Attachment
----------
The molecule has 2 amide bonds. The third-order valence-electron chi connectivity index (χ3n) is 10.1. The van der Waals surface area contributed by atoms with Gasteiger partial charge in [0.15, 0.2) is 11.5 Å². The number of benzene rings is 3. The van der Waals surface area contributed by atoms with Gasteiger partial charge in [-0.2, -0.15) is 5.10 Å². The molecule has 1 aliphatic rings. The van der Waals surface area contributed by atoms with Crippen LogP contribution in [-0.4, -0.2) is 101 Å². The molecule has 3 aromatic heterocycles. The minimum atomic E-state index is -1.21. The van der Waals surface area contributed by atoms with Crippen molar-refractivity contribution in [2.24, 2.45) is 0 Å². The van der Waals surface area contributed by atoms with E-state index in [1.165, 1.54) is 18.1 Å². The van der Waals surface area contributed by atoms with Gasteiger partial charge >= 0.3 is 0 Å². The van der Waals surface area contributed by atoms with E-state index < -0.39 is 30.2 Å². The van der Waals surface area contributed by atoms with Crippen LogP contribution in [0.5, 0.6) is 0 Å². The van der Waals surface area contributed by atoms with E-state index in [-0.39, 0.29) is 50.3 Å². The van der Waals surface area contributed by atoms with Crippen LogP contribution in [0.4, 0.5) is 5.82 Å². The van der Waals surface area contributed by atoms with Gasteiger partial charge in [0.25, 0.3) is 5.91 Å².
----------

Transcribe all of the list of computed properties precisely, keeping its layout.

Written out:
The molecule has 2 amide bonds. The third-order valence-electron chi connectivity index (χ3n) is 10.1. The van der Waals surface area contributed by atoms with Gasteiger partial charge in [0.15, 0.2) is 11.5 Å². The number of benzene rings is 3. The van der Waals surface area contributed by atoms with Gasteiger partial charge in [-0.2, -0.15) is 5.10 Å². The molecule has 1 aliphatic rings. The van der Waals surface area contributed by atoms with Crippen LogP contribution in [-0.4, -0.2) is 101 Å². The molecule has 3 aromatic heterocycles. The minimum atomic E-state index is -1.21. The van der Waals surface area contributed by atoms with Crippen molar-refractivity contribution in [2.24, 2.45) is 0 Å². The van der Waals surface area contributed by atoms with E-state index in [1.165, 1.54) is 18.1 Å². The van der Waals surface area contributed by atoms with Gasteiger partial charge >= 0.3 is 0 Å². The van der Waals surface area contributed by atoms with E-state index < -0.39 is 30.2 Å². The van der Waals surface area contributed by atoms with Crippen LogP contribution in [0.5, 0.6) is 0 Å². The van der Waals surface area contributed by atoms with E-state index in [-0.39, 0.29) is 50.3 Å². The van der Waals surface area contributed by atoms with Crippen LogP contribution in [0.4, 0.5) is 5.82 Å². The van der Waals surface area contributed by atoms with Gasteiger partial charge in [0.25, 0.3) is 5.91 Å².